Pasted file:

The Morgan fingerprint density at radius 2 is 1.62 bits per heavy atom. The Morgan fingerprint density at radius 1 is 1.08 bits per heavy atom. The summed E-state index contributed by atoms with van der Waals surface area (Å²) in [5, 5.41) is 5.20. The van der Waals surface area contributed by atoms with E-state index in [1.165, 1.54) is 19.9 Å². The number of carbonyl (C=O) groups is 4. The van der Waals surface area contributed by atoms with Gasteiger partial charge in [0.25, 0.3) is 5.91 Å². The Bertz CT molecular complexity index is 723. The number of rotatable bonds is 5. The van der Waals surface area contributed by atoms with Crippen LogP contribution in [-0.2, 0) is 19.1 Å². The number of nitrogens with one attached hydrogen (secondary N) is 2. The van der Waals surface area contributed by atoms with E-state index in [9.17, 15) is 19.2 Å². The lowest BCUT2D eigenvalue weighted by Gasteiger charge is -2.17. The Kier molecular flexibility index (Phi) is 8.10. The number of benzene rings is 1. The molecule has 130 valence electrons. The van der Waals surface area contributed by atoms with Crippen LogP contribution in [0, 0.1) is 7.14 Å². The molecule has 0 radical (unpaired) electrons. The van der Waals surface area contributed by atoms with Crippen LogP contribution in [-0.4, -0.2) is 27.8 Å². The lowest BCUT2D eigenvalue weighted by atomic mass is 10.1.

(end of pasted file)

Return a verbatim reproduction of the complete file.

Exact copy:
The Morgan fingerprint density at radius 2 is 1.62 bits per heavy atom. The Morgan fingerprint density at radius 1 is 1.08 bits per heavy atom. The summed E-state index contributed by atoms with van der Waals surface area (Å²) in [5, 5.41) is 5.20. The van der Waals surface area contributed by atoms with E-state index in [1.165, 1.54) is 19.9 Å². The number of carbonyl (C=O) groups is 4. The van der Waals surface area contributed by atoms with Gasteiger partial charge in [0.25, 0.3) is 5.91 Å². The Bertz CT molecular complexity index is 723. The number of rotatable bonds is 5. The van der Waals surface area contributed by atoms with Crippen LogP contribution in [-0.2, 0) is 19.1 Å². The number of nitrogens with one attached hydrogen (secondary N) is 2. The van der Waals surface area contributed by atoms with E-state index in [9.17, 15) is 19.2 Å². The lowest BCUT2D eigenvalue weighted by Gasteiger charge is -2.17. The Kier molecular flexibility index (Phi) is 8.10. The number of benzene rings is 1. The molecule has 130 valence electrons. The van der Waals surface area contributed by atoms with Crippen LogP contribution in [0, 0.1) is 7.14 Å². The molecule has 0 radical (unpaired) electrons. The van der Waals surface area contributed by atoms with Crippen LogP contribution in [-0.4, -0.2) is 27.8 Å². The lowest BCUT2D eigenvalue weighted by atomic mass is 10.1.